Monday 27 May 2019

My ultimate betrayal - confessions of a fan in Europe Part 1

In 1994, when my team, Arsenal, were in a European Final, I wanted them to lose.

The realisation of this back then, at kick off on Wednesday May 4th 1994 as I stood in a packed pub about to show the Cup Winners Cup Final between Parma of Italy and the club that I'd loved unconditionally, traumatically, for 14 intense years, was numbing. I don't think our relationship as club and fan has ever quite been the same. Copenhagen is the great unsaid.

So how did this inexplicable madness come to be?  Well, the answer lies in the scene setter above, I stood in a packed pub: I shouldn't have been in the pub, I should have been there, in Copenhagen. My mate and I had had tickets. We'd queued for hours at Highbury to get them, £35 each, but when the £99 club coach trip was sold out, my mate said the cost of the alternative, independent travel solutions to Denmark were beyond his student income.  

I'll never forget the words:

"I just think that what we'll be spending could get us a season ticket instead. Let's just get our money back for the tickets".

A bitter side note to this was that my mate had spent the majority of every home game of the season reading the programme, so disillusioned had he become by the post terrace, post title-challenging, post exciting team of the George Graham years. The only thrilling matches were the Cup Winners Cup ones, particularly from the quarter final onwards, where a 1-0 aggregate win over Italians Torino was sealed in front of a nervous, edgy and simmering home crowd that blew all the tension into a collective release of joy when Tony Adams headed home a Paul Davis free kick. This was the cup journey that bore (no jokes, please) the One Nil To The Arsenal theme tune. 

In the semi final, Graham's team had no right to beat a Paris St Germain of David Ginola, George Weah and Valdo, but they got a 1-1 draw over there (thanks to another header from a free kick, Ian Wright the scorer this time) and survived an early scare to win 1-0 again, when Kevin Campbell headed in a Lee Dixon throw in. As the players celebrated in front of us in the North Bank, the noise took up the slack for all the league games, which bore their own tag, Highbury the Library (After a dispiriting 1-1 home draw with Sheffield United in 1992-93, Graham said it was "like a morgue out there").  

So I was going to a European Final, surely?! The first one Arsenal had got to since the year I'd started supporting them in 1980, when they'd lost on penalties to Valencia of Spain, also in the Cup Winners Cup. I'd seen footage of that game but didn't remember it at the time. Dad had gone out to Brussels (the ill-fated Heysel Stadium) with a mate to see it. I presume I was in bed when the match started. The only other European Final Arsenal had reached was ten years before, in 1970, in the Fairs Cup (later UEFA Cup) when Arsenal beat Anderlecht of Belgium, recovering from a 3-1 first leg deficit to win 3-0 at Highbury and lift the trophy in an apparently wild night which thousands were locked out of.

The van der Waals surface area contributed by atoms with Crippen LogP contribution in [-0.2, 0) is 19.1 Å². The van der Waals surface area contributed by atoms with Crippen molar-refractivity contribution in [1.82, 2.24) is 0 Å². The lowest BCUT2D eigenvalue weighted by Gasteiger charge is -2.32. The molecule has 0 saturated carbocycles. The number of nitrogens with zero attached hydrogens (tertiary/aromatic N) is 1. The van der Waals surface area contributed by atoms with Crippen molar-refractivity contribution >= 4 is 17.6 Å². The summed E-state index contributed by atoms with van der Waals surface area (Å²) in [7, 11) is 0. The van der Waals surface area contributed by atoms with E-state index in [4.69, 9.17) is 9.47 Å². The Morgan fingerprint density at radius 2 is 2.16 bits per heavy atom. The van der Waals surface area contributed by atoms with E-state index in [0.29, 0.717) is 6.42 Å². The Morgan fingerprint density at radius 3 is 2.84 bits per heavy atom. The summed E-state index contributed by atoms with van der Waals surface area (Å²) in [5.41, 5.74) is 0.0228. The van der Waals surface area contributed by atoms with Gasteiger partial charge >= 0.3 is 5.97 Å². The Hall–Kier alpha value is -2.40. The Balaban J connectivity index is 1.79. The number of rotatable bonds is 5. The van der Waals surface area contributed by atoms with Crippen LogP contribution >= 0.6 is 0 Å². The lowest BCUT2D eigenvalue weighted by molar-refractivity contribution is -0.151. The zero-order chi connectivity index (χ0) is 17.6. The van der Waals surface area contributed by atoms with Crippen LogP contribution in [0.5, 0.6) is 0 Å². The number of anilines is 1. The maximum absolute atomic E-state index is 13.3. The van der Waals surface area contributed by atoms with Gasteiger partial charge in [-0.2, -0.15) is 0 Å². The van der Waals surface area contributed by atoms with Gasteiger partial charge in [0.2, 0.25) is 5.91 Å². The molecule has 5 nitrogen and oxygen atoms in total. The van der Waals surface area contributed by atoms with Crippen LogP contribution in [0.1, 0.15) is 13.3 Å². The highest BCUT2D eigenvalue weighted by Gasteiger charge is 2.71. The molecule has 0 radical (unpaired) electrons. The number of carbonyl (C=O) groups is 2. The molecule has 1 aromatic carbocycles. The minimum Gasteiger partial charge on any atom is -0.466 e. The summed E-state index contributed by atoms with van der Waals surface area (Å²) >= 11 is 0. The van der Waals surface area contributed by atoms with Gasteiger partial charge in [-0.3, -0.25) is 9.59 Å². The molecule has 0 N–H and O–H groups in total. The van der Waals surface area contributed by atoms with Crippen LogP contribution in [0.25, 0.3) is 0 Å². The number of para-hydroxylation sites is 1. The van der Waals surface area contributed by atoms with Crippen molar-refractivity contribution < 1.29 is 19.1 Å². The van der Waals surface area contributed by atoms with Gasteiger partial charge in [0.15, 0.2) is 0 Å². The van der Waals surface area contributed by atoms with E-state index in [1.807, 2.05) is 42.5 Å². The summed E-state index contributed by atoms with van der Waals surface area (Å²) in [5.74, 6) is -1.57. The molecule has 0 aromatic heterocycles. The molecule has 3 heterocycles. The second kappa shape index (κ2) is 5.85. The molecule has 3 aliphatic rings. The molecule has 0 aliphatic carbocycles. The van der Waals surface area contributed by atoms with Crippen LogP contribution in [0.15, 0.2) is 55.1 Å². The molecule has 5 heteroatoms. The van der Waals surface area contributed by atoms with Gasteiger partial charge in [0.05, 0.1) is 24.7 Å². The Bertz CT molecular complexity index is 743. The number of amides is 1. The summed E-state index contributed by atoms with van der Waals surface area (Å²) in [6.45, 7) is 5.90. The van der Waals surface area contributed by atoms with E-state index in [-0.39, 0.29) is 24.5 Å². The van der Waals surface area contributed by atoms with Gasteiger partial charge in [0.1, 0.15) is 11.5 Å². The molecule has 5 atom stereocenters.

I now couldn't wait to play my own part in Arsenal's history. I'd been to every home game, league and cup, apart from Manchester United (couldn't get tickets) that 93-94 season, and been to every home one in 92-93, been to the Cup Final and the last-minute win in the replay against Sheffield Wednesday that qualified us for the Cup Winners Cup. All I had to do was stand in line on a Sunday morning and get my ticket. I was going to be in a European Final, in another country (the furthest of my handful of away games I'd been to was Anfield) supporting my team. I was 18 years old, not in full time work, and barely making enough to pay for tickets, but maybe this would change things, being central to an experience that might not come round again, spurring me on (tried to avoid that adjective) to accelerate my life's progress.

My dad had got tickets for the 1987 and 1988 League Cup Finals, but I probably didn't deserve to be there if others missed out, and I was too young to go to Anfield in 89, but I'd been to ten of the 1990-91 title winning team's games independent of Dad, and gone to every home game bar one since. This was my time. Copenhagen was my time.          

What I didn't comprehend, though, at the time of receiving my ticket to The Parken Stadion, was that my ultimate destination for the 1994 European Cup Winners Cup Final was to be The Oddfellows Arms in Apsley. 

And that was just too much to bare...   

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